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Say you're a number cruncher. Say you're a detail person. Say you are devoting close attention to the U.S. presidential race and want up-to-the minute totals of who's ahead in the count of delegates and by how much.

Good luck. Political enthusiasts better get their own calculator and a scorecard — or two.

In the last week, we watched Barack Obama beat Hillary Clinton in Iowa, then she repaid the favor in New Hampshire. Mitt Romney took "silver" in Iowa behind Mike Huckabee and another second behind John McCain in New Hampshire. In between, he wowed 'em in Wyoming, taking eight of 12 available delegates during Republican county conventions.

So who's winning? Who has the most delegates? Shouldn't simple mathematics prevail?

Most total delegates won in Iowa + Wyoming + New Hampshire = Current delegate leader

So you might think.

Instead, the current delegate count published on Wednesday by the Associated Press shows delegate totals of 19 for Romney, compared to 31 for Huckabee. Meanwhile, CNN's online scorecard reports a nearly opposite tally: Romney, 30; Huckabee, 21.

Looking at totals for Democratic candidates is just as confounding. Clinton has one number on the CNN site and another number on the "scorecard" that's displayed on the Democratic National Committee's Web site. And AP reports yet another total altogether. Same for Obama, John Edwards and Bill Richardson.

"The delegate selection process is horribly complicated," said Matthew Burbank, chairman of the political science department at the University of Utah. "Even in a political parties class I wouldn't try to teach the details of this."

The delegate conundrum is much like the minutiae of the United States income tax system, he said. "It's far too detailed, and there's really no need to know it."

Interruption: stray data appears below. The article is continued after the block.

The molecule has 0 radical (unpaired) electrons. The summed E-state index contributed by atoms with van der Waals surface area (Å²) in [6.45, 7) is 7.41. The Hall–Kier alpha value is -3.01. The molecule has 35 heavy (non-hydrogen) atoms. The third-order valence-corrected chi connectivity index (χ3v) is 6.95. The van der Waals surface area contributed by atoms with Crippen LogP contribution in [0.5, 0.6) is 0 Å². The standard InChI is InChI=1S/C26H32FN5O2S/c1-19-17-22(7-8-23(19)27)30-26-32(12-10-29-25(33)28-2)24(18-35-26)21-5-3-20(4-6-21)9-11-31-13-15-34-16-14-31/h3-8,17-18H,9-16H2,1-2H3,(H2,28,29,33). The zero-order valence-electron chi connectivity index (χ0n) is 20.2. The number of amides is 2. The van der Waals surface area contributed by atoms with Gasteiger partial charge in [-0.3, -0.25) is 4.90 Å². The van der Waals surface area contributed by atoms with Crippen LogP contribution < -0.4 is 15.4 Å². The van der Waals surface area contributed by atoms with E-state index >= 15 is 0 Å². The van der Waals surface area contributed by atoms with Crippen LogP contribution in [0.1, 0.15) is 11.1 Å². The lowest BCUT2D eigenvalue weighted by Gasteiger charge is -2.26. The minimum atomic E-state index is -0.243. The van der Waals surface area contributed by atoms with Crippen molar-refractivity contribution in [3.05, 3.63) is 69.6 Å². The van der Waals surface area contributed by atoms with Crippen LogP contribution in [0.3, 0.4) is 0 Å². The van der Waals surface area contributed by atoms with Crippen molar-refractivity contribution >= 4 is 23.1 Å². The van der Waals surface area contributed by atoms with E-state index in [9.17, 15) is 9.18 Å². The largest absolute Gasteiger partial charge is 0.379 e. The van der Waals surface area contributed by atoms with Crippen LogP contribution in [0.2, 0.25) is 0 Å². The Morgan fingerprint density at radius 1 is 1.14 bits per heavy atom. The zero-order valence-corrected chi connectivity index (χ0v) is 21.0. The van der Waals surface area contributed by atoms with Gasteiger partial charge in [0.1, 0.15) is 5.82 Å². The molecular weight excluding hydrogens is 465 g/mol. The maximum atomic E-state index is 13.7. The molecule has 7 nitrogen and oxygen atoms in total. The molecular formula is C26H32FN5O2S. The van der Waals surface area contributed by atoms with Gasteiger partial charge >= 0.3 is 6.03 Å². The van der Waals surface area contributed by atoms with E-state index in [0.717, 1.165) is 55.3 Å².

But shouldn't 2 + 2 = 4? Why all the variation among sources?

Even Burbank is surprised at the disparity — but not totally.

"It's an approximation is what it really is," Burbank says of all the tallies. It makes sense in terms of what the national parties are trying to do — essentially reward their friends and punish their enemies — but it's not terribly clear in terms of trying to track this process, he said.

Here's why.

The number of delegates isn't even necessarily fixed.

Each year, the national political party can reward or spank individual states by handing out more or fewer delegates. Are you a state that elected a a Republican governor? Another GOP delegate for you. Add another congressional seat for the Democrats? You earn another Democratic delegate.

So the national political parties set the rules about how delegates are seated and how they will vote, but the elections happen in the states, which will often add their own individual nuances.

Although Democrats always have roughly 4,000 delegates and Republicans a little over half as many, the number of total delegates awarded can change. It's always a moving target. And a portion of delegates are always "unpledged," so those numbers may or may not be included when delegate tallies are posted.

Basically, Burbank and political experts say don't sweat it — at least not until Feb. 5, when the big boys of California and New York and 22 other states, including Utah, weigh in on Super Tuesday.

"Sometimes that's the best way to look at it," Burbank said. "Just ride it out. It's probably going to change anyway."

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